Also note that the two most recent national polls (Economist/YouGov and Monmouth) have shown a shift among the top three: the averages are Biden 20.5, Sanders 19.5, and Warren 19.0); Sanders and Warren have gained at Biden’s expense.  Sanders remains much stronger in the recent polls than the odds suggest. Perhaps the bettors believe that the fix will be in again against Bernie.

For the general election, the average money line was -120 for the Democratic nominee, -110 for the Republican. A negative money line is how much you have to bet to win 100. If you divide it by 100, it is approximately the odds in favor of winning. A more negative number implies being a bigger favorite, so the generic donkey is currently favored. The fact that both numbers are negative just means the bookmakers are getting their cut. Not all sites gave an Other option for the winning party; among the ones that did, the money line ranged from +2500 to +9000 (sorry Libertarians and Greens!).

One other site not included above, MyBookie, seemed out of line compared to the others. The money lines for the top four Democratic candidates there:

  • Biden, +300
  • Harris, +300
  • Warren, +375
  • Sanders, +765

Here Harris shows a lot more support than the other sites. Also, the Republican party was listed as -200 in the general election, i.e., about a 2-to-1 favorite, with the Democrats at +160 and Other at +5000. I don’t know why these are so out of line with the other sites; one would think that arbitragers would have pounced on these differing odds and brought them more in line with each other. By placing appropriately-sized bets at three different sites (Dems +160 on MyBookie, Pubs +109 on Pinnacle, and Other +2500 on Marathon), one could guarantee an 11% profit. That’s my pro-tip for the day.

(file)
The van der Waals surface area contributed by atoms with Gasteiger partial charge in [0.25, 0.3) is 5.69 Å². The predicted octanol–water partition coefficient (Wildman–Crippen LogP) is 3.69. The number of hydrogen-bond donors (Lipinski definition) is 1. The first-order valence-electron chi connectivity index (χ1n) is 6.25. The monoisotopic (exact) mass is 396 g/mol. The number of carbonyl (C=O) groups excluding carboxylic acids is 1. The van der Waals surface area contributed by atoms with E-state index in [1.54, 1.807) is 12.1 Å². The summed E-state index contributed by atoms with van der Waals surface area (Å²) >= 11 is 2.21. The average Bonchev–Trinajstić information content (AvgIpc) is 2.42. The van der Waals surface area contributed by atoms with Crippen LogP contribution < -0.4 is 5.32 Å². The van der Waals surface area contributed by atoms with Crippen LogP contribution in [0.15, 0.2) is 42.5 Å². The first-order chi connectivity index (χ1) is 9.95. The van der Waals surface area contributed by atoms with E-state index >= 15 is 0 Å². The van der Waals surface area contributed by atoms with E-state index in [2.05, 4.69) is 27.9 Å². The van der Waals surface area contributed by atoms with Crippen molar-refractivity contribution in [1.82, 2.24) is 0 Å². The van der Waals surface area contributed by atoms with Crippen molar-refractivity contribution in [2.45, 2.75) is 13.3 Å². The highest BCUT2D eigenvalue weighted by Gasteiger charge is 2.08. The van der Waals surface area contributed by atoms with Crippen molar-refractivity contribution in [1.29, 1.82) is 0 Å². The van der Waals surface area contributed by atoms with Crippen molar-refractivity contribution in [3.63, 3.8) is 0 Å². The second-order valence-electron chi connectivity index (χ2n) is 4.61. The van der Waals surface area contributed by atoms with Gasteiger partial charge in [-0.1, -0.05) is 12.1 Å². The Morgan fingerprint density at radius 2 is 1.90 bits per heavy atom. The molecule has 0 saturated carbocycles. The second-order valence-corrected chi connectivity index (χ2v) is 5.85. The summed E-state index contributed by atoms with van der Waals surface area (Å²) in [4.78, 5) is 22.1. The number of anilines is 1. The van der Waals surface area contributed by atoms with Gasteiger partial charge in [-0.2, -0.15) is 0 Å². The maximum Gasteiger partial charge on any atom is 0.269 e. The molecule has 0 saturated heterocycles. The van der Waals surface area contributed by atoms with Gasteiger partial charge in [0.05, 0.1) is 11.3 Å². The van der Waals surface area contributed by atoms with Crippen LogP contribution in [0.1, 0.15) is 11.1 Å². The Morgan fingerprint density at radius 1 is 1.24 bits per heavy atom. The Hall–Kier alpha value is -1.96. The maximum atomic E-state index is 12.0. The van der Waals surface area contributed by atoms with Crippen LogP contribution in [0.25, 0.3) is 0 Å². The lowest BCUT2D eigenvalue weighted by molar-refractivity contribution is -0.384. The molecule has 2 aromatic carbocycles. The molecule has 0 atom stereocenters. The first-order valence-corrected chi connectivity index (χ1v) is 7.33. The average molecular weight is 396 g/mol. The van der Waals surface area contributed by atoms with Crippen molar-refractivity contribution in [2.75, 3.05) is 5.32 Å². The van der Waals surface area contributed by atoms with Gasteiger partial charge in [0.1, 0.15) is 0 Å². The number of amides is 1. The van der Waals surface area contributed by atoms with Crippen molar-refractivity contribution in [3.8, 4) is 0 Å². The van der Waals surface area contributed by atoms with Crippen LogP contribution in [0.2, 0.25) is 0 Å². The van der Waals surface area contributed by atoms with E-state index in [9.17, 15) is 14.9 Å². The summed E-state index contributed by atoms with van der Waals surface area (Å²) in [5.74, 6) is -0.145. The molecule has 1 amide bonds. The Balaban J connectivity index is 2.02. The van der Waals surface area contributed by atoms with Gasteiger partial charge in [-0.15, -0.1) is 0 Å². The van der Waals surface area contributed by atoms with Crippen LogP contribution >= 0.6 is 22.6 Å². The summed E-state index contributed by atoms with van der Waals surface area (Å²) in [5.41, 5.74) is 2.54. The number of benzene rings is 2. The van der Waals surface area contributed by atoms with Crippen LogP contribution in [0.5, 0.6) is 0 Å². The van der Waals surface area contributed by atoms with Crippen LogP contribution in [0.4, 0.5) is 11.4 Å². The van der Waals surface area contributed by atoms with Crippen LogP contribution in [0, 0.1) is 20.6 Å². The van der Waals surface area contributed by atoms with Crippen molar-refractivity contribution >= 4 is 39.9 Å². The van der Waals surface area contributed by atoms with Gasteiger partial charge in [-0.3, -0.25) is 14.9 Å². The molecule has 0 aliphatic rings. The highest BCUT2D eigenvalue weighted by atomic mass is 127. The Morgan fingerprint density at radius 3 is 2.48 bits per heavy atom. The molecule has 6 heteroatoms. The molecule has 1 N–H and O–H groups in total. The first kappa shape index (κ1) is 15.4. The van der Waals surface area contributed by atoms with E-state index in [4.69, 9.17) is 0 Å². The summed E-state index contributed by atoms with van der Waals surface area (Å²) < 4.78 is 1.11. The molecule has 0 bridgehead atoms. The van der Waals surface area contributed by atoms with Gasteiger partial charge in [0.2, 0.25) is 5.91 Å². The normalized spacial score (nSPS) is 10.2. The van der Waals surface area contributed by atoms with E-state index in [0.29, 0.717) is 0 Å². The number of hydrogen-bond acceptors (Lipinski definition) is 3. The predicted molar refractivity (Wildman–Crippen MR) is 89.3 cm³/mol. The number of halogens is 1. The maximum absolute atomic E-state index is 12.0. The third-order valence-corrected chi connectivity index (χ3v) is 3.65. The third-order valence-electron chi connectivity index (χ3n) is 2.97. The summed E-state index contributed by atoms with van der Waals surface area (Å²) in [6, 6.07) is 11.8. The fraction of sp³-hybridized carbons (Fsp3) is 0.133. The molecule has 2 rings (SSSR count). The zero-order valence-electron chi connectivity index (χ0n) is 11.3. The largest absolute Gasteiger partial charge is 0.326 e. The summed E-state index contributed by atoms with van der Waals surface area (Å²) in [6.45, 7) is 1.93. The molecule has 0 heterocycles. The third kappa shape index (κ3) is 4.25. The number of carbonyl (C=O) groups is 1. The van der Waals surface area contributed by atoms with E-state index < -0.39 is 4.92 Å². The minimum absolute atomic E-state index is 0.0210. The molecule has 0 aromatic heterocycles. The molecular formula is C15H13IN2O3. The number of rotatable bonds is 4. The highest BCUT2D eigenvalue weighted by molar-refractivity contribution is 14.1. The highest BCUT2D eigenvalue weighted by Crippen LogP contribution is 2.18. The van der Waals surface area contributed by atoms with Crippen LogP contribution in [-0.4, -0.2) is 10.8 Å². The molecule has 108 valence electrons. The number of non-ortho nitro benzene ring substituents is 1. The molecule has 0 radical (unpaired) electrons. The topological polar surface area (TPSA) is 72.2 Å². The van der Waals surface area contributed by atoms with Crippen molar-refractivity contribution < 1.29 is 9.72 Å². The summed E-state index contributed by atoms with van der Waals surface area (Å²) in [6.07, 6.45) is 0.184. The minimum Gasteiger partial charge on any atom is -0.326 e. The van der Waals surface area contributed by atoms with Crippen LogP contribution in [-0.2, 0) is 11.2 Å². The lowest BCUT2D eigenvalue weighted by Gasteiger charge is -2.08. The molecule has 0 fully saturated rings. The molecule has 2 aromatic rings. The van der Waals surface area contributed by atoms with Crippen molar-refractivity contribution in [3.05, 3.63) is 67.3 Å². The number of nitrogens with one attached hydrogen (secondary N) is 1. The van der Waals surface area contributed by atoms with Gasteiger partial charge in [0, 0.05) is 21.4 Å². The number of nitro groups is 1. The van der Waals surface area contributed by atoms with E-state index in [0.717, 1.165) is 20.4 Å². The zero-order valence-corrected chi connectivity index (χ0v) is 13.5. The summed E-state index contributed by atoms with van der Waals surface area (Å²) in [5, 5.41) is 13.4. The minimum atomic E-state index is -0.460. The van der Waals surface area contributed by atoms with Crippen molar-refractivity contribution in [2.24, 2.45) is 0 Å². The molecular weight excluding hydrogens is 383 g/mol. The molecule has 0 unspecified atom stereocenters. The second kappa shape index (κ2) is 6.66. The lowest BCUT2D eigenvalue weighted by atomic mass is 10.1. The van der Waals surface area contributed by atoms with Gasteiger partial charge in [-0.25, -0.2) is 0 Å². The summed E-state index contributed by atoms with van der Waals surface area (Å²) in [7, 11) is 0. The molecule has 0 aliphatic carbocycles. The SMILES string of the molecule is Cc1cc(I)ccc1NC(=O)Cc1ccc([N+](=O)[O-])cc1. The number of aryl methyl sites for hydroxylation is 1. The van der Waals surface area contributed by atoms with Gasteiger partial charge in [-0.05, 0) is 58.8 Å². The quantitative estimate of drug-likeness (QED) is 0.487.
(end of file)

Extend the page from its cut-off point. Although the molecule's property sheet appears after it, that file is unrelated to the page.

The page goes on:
The MyBookie site also had some Donald Trump specials:

  • Will impeachment begin by 12/31/2019? -5000 no, +1200 yes.
  • Will Trump resign before the end of his first term? -9000 no, +1200 yes.
  • Will Congress obtain Trump’s tax returns by 12/31/2019? -500 no, +300 yes.

Nothing too surprising there, as none of these are given much chance of happening. Then there’s this one:

  • Will Greenland become the 52nd state by the end of Trump’s second term? -140 yes, +100 no!

That’s a bit of an eye-opener, although MyBookie seems to be considering DC to be the 51st state (unless that bet needs somewhere else, like Puerto Rico, to precede Greenland to statehood). Maybe the Free State Project can change their target; Greenland’s population is about 1/24th that of New Hampshire, and should be easy to take over if it becomes a state.

It is still early, and a lot can happen between now and next year. But people who are willing to put their money where their mouth is (or at least the people who are taking that money and want to make a profit) tend to be careful with their prognostications, and my bet (!) is that the bookmaker odds are a better gauge than the political polls.